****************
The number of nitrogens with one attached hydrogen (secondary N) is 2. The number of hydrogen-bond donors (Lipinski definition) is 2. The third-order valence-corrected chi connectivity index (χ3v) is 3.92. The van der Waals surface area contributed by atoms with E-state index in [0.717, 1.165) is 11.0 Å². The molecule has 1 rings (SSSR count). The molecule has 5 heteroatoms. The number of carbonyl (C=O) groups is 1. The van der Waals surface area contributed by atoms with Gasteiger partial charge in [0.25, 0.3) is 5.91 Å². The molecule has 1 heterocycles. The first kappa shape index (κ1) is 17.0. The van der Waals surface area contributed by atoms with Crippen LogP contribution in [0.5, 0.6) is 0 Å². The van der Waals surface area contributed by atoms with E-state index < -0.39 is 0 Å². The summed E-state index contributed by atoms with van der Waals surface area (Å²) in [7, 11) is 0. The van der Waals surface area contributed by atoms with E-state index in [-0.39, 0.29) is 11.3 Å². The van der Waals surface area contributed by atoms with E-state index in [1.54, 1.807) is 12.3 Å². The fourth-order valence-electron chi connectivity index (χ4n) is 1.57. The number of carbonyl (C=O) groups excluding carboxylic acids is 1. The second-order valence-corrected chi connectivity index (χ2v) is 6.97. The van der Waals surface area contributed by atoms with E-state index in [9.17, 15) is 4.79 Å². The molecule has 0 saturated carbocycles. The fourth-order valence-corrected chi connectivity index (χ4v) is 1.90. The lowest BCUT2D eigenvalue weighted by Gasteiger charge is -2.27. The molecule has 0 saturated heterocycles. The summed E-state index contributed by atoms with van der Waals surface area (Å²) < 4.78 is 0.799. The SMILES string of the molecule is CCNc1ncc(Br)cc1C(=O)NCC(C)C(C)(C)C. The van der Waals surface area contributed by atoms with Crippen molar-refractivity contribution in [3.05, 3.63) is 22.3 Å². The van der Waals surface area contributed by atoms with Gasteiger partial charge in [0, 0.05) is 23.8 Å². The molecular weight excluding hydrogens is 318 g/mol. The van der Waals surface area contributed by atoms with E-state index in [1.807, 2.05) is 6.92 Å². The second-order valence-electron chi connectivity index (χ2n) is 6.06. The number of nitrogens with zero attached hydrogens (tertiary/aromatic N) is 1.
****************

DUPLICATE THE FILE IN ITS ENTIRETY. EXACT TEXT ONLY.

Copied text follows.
The number of nitrogens with one attached hydrogen (secondary N) is 2. The number of hydrogen-bond donors (Lipinski definition) is 2. The third-order valence-corrected chi connectivity index (χ3v) is 3.92. The van der Waals surface area contributed by atoms with E-state index in [0.717, 1.165) is 11.0 Å². The molecule has 1 rings (SSSR count). The molecule has 5 heteroatoms. The number of carbonyl (C=O) groups is 1. The van der Waals surface area contributed by atoms with Gasteiger partial charge in [0.25, 0.3) is 5.91 Å². The molecule has 1 heterocycles. The first kappa shape index (κ1) is 17.0. The van der Waals surface area contributed by atoms with Crippen LogP contribution in [0.5, 0.6) is 0 Å². The van der Waals surface area contributed by atoms with E-state index < -0.39 is 0 Å². The summed E-state index contributed by atoms with van der Waals surface area (Å²) in [7, 11) is 0. The van der Waals surface area contributed by atoms with E-state index in [-0.39, 0.29) is 11.3 Å². The van der Waals surface area contributed by atoms with E-state index in [1.54, 1.807) is 12.3 Å². The fourth-order valence-electron chi connectivity index (χ4n) is 1.57. The number of carbonyl (C=O) groups excluding carboxylic acids is 1. The second-order valence-corrected chi connectivity index (χ2v) is 6.97. The van der Waals surface area contributed by atoms with E-state index in [9.17, 15) is 4.79 Å². The molecule has 0 saturated carbocycles. The fourth-order valence-corrected chi connectivity index (χ4v) is 1.90. The lowest BCUT2D eigenvalue weighted by Gasteiger charge is -2.27. The molecule has 0 saturated heterocycles. The summed E-state index contributed by atoms with van der Waals surface area (Å²) < 4.78 is 0.799. The SMILES string of the molecule is CCNc1ncc(Br)cc1C(=O)NCC(C)C(C)(C)C. The van der Waals surface area contributed by atoms with Crippen molar-refractivity contribution in [3.05, 3.63) is 22.3 Å². The van der Waals surface area contributed by atoms with Gasteiger partial charge in [0, 0.05) is 23.8 Å². The molecular weight excluding hydrogens is 318 g/mol. The van der Waals surface area contributed by atoms with E-state index in [1.807, 2.05) is 6.92 Å². The second-order valence-electron chi connectivity index (χ2n) is 6.06. The number of nitrogens with zero attached hydrogens (tertiary/aromatic N) is 1.